SAS 461 Gospel of John

This course examines the Fourth Gospel. Topics include the unique character of the Gospel of John in relation to the Synoptics, theories of authorship, specifics of Johannine spirituality as highlighted by patristic commentators and in liturgy.

SCM 150 Modern Physics

This course will introduce students to Modern physics, which covers the physics that was developed in the 20th century including special and general theory of relativity, quantum mechanics, atomic and nuclear physics, particle physics, and cosmology. Modern physics studies the behavior of matter and energy on a very large scale, like the universe, or on a very small scale, like the sub-atomic.


CHH 501 Historical Knowledge and Human Good
This course explores the relationship between historical knowledge and human flourishing, both temporally and eternally. What key historical events, figures, controversies and concepts should an adult retain after having left college? How ought a mature, Christian adult view history? What role does historical knowledge play in establishing a flourishing social life? Is there a connection between a proper historical consciousness and eternal salvation?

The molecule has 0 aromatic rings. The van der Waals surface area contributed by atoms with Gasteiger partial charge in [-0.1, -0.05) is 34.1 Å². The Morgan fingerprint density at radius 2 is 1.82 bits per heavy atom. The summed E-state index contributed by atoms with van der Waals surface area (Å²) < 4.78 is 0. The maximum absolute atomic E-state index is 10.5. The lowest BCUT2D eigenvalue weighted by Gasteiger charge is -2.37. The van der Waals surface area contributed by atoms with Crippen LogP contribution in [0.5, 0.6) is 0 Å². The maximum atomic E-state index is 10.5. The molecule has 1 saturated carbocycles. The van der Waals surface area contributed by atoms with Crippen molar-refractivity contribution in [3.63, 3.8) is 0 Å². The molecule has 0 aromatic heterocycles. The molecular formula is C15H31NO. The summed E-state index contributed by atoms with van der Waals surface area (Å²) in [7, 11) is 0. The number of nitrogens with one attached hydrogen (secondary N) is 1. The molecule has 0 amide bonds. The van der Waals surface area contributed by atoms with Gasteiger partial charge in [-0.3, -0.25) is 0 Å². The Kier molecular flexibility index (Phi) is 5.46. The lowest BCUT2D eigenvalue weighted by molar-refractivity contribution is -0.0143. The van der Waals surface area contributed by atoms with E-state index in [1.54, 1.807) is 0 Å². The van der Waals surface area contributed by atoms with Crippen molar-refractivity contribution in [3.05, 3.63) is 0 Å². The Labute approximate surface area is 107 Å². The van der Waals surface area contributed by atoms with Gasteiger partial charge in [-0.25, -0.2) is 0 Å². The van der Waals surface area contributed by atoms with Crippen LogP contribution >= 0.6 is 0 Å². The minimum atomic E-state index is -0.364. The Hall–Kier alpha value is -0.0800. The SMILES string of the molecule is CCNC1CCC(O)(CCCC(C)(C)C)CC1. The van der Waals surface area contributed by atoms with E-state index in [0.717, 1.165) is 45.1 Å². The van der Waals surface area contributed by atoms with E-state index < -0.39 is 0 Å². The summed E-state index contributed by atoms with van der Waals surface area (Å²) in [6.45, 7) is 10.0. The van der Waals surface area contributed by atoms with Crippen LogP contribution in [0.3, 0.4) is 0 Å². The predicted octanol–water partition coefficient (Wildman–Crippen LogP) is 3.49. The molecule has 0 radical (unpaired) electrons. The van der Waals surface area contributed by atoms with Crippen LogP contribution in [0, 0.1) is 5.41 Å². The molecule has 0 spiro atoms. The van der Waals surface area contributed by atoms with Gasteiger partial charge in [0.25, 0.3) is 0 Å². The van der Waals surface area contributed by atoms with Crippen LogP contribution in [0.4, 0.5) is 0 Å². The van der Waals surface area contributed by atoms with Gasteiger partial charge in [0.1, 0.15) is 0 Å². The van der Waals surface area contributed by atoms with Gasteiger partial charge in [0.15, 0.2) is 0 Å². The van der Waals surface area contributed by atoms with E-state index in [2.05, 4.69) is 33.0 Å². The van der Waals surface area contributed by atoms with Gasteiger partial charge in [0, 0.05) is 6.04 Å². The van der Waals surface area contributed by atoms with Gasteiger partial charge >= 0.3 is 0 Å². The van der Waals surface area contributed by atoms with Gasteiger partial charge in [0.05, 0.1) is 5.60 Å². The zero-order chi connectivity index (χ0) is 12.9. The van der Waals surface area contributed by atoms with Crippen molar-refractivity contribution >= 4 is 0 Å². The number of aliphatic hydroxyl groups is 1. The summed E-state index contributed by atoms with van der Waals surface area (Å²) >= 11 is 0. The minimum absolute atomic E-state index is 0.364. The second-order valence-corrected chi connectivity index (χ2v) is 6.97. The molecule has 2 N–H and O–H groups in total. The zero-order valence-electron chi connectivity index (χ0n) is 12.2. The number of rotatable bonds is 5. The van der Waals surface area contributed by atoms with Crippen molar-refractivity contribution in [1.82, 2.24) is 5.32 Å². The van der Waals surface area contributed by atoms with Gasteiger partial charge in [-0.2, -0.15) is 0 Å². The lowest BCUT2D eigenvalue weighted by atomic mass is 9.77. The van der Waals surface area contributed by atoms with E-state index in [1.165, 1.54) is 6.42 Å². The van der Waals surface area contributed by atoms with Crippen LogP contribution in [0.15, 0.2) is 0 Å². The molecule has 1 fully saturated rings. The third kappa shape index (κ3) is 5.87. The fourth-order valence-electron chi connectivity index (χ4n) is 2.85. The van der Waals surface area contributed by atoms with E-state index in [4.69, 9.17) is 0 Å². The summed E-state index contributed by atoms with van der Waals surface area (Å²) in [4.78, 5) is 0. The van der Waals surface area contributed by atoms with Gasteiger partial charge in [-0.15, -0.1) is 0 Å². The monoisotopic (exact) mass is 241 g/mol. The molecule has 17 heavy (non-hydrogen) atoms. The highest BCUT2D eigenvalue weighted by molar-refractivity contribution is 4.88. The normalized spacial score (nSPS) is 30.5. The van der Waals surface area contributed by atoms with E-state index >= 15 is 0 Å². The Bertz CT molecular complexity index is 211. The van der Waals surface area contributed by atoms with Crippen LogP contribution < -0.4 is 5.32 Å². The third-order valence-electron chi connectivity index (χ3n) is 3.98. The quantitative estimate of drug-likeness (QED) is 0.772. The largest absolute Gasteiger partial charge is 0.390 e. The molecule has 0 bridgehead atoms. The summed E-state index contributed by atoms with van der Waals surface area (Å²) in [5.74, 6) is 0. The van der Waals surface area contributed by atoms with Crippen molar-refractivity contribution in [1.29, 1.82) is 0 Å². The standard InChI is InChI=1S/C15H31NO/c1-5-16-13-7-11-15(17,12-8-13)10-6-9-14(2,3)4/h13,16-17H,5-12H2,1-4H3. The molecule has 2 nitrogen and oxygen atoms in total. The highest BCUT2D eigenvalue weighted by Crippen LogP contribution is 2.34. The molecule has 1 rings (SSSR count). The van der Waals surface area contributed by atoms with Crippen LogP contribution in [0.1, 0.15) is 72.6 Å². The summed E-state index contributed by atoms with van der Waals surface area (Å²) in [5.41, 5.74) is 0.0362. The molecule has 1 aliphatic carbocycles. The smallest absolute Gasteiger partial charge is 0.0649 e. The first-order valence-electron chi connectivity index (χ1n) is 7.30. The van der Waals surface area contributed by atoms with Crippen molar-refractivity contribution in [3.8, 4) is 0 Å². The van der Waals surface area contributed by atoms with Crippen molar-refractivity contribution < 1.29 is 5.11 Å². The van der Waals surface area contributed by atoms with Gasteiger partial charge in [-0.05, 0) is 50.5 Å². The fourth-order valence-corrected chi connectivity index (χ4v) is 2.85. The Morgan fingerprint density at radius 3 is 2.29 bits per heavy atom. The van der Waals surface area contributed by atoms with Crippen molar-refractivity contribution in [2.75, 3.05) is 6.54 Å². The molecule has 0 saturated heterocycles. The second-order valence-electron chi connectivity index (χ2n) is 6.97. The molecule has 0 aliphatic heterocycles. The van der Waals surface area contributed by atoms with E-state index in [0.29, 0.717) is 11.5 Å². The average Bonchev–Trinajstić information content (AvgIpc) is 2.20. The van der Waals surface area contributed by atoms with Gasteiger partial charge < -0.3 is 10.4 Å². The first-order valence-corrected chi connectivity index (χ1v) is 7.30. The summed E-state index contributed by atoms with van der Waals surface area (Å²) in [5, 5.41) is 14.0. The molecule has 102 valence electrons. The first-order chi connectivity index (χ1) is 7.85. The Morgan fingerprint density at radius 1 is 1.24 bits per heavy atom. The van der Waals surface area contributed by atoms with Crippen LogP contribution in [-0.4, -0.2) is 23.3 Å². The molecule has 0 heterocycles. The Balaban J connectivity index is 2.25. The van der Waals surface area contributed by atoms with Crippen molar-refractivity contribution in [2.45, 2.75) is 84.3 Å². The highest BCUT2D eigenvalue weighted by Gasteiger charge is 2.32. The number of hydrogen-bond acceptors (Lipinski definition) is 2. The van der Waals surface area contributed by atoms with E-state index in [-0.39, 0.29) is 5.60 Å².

DTH 512 Spiritual Life in the Classics
This course provides a study of the great spiritual writers with an emphasis will be on how the beautiful images and concepts in such classics can help us grow in our own union with God, and in our love of those we encounter in friendship, family, work and mission.

DTH 655 Sacraments of Initiation
Building on the knowledge of the Sacraments, students in this course will study the words and rituals of the Sacraments of Initiation for a deeper appreciation of their continuing effects in our lives.

CHH/DTH 671 Documents of Vatican II
This course introduces the history of Vatican II and the content of the documents. Topics include the background of the Council, the nature of the Church, inner spiritual renewal, the Church and the world, and the effects of the Council.